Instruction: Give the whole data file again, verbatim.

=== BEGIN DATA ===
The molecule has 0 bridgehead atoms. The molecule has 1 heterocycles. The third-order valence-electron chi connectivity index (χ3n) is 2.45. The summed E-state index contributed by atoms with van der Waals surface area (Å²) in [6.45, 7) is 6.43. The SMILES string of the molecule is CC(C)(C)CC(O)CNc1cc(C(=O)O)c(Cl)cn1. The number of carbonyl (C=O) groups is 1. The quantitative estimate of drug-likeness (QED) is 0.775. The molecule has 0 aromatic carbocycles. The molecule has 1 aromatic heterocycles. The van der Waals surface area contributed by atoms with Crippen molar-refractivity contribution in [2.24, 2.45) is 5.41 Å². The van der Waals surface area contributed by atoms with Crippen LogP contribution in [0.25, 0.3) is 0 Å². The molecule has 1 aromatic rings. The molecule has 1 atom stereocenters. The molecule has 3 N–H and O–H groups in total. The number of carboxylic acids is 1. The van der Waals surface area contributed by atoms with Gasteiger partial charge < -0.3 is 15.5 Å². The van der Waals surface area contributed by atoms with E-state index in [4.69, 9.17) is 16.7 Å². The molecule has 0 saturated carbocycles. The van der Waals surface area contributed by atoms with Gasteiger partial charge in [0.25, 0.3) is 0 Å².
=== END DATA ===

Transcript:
The molecule has 0 bridgehead atoms. The molecule has 1 heterocycles. The third-order valence-electron chi connectivity index (χ3n) is 2.45. The summed E-state index contributed by atoms with van der Waals surface area (Å²) in [6.45, 7) is 6.43. The SMILES string of the molecule is CC(C)(C)CC(O)CNc1cc(C(=O)O)c(Cl)cn1. The number of carbonyl (C=O) groups is 1. The quantitative estimate of drug-likeness (QED) is 0.775. The molecule has 0 aromatic carbocycles. The molecule has 1 aromatic heterocycles. The van der Waals surface area contributed by atoms with Crippen molar-refractivity contribution in [2.24, 2.45) is 5.41 Å². The van der Waals surface area contributed by atoms with Crippen LogP contribution in [0.25, 0.3) is 0 Å². The molecule has 1 aromatic rings. The molecule has 1 atom stereocenters. The molecule has 3 N–H and O–H groups in total. The number of carboxylic acids is 1. The van der Waals surface area contributed by atoms with Gasteiger partial charge < -0.3 is 15.5 Å². The van der Waals surface area contributed by atoms with E-state index in [4.69, 9.17) is 16.7 Å². The molecule has 0 saturated carbocycles. The van der Waals surface area contributed by atoms with Gasteiger partial charge in [0.25, 0.3) is 0 Å².